14. Experimental Investigation of Fuel-Reactivity Controlled Compression Ignition (RCCI) Combustion Mode in a Multi-Cylinder, Light-Duty Diesel Engine

    SciTech Connect (OSTI)

    Cho, Kukwon [ORNL] [ORNL; Curran, Scott [ORNL] [ORNL; Prikhodko, Vitaly Y [ORNL] [ORNL; Sluder, Scott [ORNL] [ORNL; Parks, II, James E [ORNL; Wagner, Robert M [ORNL] [ORNL

    2011-01-01T23:59:59.000Z

    An experimental study was performed to provide the combustion and emission characteristics resulting from fuel-reactivity controlled compression ignition (RCCI) combustion mode utilizing dual-fuel approach in a light-duty, multi-cylinder diesel engine. In-cylinder fuel blending using port fuel injection of gasoline before intake valve opening (IVO) and early-cycle, direct injection of diesel fuel was used as the charge preparation and fuel blending strategy. In order to achieve the desired auto-ignition quality through the stratification of the fuel-air equivalence ratio ( ), blends of commercially available gasoline and diesel fuel were used. Engine experiments were performed at an engine speed of 2300rpm and an engine load of 4.3bar brake mean effective pressure (BMEP). It was found that significant reduction in both nitrogen oxide (NOx) and particulate matter (PM) was realized successfully through the RCCI combustion mode even without applying exhaust gas recirculation (EGR). However, high carbon monoxide (CO) and hydrocarbon (HC) emissions were observed. The low combustion gas temperature during the expansion and exhaust processes seemed to be the dominant source of high CO emissions in the RCCI combustion mode. The high HC emissions during the RCCI combustion mode could be due to the increased combustion quenching layer thickness as well as the -stratification at the periphery of the combustion chamber. The slightly higher brake thermal efficiency (BTE) of the RCCI combustion mode was observed than the other combustion modes, such as the conventional diesel combustion (CDC) mode, and single-fuel, premixed charge compression ignition (PCCI) combustion mode. The parametric study of the RCCI combustion mode revealed that the combustion phasing and/or the peak cylinder pressure rise rate of the RCCI combustion mode could be controlled by several physical parameters premixed ratio (rp), intake swirl intensity, and start of injection (SOI) timing of directly injected fuel unlike other low temperature combustion (LTC) strategies.

  15. Getting Out of the Way Safety Verification without Compromise

    E-Print Network [OSTI]

    Sivilotti, Paul

    verification of adaptive cruise control algorithms require both discrete braking modes and overly conservative conditions for adaptive cruise control algorithms that do not require discontinuous braking and also allow · Assume global upper and lower braking bounds · Assume worst-case scenario (WCS) ­ Leader uses strongest

  16. Advanced Underground Vehicle Power and Control Fuelcell Mine Locomotive

    E-Print Network [OSTI]

    · Design fuelcell powerplant and metal-hydride storage to fit into existing battery compartment · Design -- Tethered -- Diesel -- Battery · Solution by fuelcells will provide cost offsets -- Lower recurring costs available battery-powered 4-ton locomotive · Remove traction battery module and use existing electric drive

  17. Circumventing Control

    E-Print Network [OSTI]

    Pospichal, Todd

    2011-04-13T23:59:59.000Z

    My creative process emerges from the struggle between two contrasting impulses: a habitual desire to control my internal and external environments, and an instinctive need to overcome these constraints. The discoveries I have made in the studio have...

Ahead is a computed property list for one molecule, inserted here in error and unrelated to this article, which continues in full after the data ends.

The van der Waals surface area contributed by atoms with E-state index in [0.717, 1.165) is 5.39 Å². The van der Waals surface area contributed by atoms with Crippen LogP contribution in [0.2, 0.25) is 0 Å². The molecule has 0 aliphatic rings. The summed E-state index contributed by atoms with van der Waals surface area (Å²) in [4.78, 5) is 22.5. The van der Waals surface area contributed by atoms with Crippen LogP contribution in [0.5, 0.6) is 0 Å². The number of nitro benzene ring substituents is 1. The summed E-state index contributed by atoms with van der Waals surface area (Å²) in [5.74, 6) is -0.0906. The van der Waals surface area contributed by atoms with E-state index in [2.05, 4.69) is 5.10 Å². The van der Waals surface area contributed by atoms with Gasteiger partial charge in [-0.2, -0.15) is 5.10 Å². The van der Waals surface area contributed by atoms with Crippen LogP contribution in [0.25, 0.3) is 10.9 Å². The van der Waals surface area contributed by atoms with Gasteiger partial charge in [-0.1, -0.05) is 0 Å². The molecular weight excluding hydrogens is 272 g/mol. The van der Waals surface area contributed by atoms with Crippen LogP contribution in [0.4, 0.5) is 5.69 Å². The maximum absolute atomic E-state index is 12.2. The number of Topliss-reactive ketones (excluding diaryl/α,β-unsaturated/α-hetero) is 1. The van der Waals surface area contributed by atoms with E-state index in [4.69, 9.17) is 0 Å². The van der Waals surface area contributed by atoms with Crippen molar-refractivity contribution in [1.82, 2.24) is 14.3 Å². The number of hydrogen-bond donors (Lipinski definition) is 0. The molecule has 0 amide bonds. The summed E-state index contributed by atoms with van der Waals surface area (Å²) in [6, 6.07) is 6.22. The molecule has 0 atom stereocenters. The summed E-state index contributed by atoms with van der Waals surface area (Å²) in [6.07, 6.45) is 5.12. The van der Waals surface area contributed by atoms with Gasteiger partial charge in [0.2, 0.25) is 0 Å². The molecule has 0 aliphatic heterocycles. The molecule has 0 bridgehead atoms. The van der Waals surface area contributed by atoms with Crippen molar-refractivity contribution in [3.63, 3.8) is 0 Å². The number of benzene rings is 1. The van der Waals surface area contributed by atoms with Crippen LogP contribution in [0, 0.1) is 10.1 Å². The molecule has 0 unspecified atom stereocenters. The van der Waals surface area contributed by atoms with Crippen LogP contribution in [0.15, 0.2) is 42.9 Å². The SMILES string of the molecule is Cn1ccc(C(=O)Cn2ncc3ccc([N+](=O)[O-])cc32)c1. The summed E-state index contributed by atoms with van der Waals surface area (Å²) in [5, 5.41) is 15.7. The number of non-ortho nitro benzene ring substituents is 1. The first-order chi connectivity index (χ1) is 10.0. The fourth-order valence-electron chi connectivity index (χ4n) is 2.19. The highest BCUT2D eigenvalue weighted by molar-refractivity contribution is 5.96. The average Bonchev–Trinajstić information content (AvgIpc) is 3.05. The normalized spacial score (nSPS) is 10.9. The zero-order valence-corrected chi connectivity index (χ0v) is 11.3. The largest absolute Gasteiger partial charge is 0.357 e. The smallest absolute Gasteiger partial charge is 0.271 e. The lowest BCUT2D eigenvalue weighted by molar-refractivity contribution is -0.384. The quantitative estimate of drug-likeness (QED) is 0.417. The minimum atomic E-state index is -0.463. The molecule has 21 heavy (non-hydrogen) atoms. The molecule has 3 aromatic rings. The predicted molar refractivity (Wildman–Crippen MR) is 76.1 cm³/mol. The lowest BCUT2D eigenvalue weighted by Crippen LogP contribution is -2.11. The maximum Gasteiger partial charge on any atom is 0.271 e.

18. CONTROL STRUCTURE DESIGN IN PROCESS CONTROL SYSTEMS

    E-Print Network [OSTI]

    Johansson, Karl Henrik

    CONTROL STRUCTURE DESIGN IN PROCESS CONTROL SYSTEMS Karl Henrik Johansson Department of EECS of Automatic Control Lund University, Sweden tore@control.lth.se Abstract: The control configuration problem industrial control problems. Copyright c 2000 IFAC 1. INTRODUCTION Autonomy in process control systems

  19. A Model-Driven Approach for Generating Embedded Robot Navigation Control Software

    E-Print Network [OSTI]

    Gray, Jeffrey G.

    , which is symbolically represented as an area contaminated with hazardous materials (e.g., land mines engines and brakes, chemical factories, and avionics applications. In fact, it has been reported that over

  20. Effectiveness of Diesel Oxidation Catalyst in Reducing HC and CO Emissions from Reactivity Controlled Compression Ignition

    SciTech Connect (OSTI)

    Prikhodko, Vitaly Y [ORNL; Curran, Scott [ORNL; Parks, II, James E [ORNL; Wagner, Robert M [ORNL

    2013-01-01T23:59:59.000Z

    Reactivity Controlled Compression Ignition (RCCI) has been shown to allow for diesel-like or better brake thermal efficiency with significant reductions in nitrogen oxide (NOX) particulate matter (PM) emissions. Hydrocarbon (HC) and carbon monoxide (CO) emission levels, on the other hand, are similar to those of port fuel injected gasoline engines. The higher HC and CO emissions combined with the lower exhaust temperatures with RCCI operation present a challenge for current exhaust aftertreatments. The reduction of HC and CO emissions in a lean environment is typically achieved with an oxidation catalyst. In this work, several diesel oxidation catalysts (DOC) with different precious metal loadings were evaluated for effectiveness to control HC and CO emissions from RCCI combustion in a light-duty multi-cylinder engine operating on gasoline and diesel fuels. Each catalyst was evaluated in a steady-state engine operation with temperatures ranging from 160 to 260 C. A shift to a higher light-off temperature was observed during the RCCI operation. In addition to the steady-state experiments, the performances of the DOCs were evaluated during multi-mode engine operation by switching from diesel-like combustion at higher exhaust temperature and low HC/CO emissions to RCCI combustion at lower temperature and higher HC/CO emissions. High CO and HC emissions from RCCI generated an exotherm keeping the catalyst above the light-off temperature.